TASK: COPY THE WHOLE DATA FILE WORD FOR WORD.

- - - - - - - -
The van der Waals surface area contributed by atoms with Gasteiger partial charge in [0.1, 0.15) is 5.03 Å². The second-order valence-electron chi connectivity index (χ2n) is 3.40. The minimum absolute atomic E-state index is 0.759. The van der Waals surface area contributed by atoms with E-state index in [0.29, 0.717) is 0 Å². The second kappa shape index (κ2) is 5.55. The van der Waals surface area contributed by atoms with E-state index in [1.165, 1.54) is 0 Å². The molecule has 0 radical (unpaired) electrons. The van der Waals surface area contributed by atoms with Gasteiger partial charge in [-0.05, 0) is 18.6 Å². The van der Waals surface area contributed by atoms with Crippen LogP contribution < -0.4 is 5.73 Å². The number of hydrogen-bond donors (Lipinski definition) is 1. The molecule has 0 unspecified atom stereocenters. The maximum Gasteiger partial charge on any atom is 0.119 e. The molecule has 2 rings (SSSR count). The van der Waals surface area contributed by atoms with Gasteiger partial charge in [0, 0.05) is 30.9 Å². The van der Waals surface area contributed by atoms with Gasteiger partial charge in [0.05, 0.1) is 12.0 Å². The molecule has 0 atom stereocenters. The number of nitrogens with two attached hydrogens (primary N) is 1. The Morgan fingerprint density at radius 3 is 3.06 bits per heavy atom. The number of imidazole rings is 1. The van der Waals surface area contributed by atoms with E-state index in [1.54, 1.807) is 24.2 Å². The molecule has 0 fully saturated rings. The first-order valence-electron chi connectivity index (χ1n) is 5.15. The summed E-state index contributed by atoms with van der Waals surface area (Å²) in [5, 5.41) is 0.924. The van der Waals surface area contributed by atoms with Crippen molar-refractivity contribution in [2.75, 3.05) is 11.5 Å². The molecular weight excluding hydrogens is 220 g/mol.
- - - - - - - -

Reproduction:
The van der Waals surface area contributed by atoms with Gasteiger partial charge in [0.1, 0.15) is 5.03 Å². The second-order valence-electron chi connectivity index (χ2n) is 3.40. The minimum absolute atomic E-state index is 0.759. The van der Waals surface area contributed by atoms with E-state index in [0.29, 0.717) is 0 Å². The second kappa shape index (κ2) is 5.55. The van der Waals surface area contributed by atoms with E-state index in [1.165, 1.54) is 0 Å². The molecule has 0 radical (unpaired) electrons. The van der Waals surface area contributed by atoms with Gasteiger partial charge in [-0.05, 0) is 18.6 Å². The van der Waals surface area contributed by atoms with Crippen LogP contribution < -0.4 is 5.73 Å². The number of hydrogen-bond donors (Lipinski definition) is 1. The molecule has 0 unspecified atom stereocenters. The maximum Gasteiger partial charge on any atom is 0.119 e. The molecule has 2 rings (SSSR count). The van der Waals surface area contributed by atoms with Gasteiger partial charge in [0, 0.05) is 30.9 Å². The van der Waals surface area contributed by atoms with Gasteiger partial charge in [0.05, 0.1) is 12.0 Å². The molecule has 0 atom stereocenters. The number of nitrogens with two attached hydrogens (primary N) is 1. The Morgan fingerprint density at radius 3 is 3.06 bits per heavy atom. The number of imidazole rings is 1. The van der Waals surface area contributed by atoms with E-state index in [1.54, 1.807) is 24.2 Å². The molecule has 0 fully saturated rings. The first-order valence-electron chi connectivity index (χ1n) is 5.15. The summed E-state index contributed by atoms with van der Waals surface area (Å²) in [5, 5.41) is 0.924. The van der Waals surface area contributed by atoms with Crippen molar-refractivity contribution in [2.75, 3.05) is 11.5 Å². The molecular weight excluding hydrogens is 220 g/mol.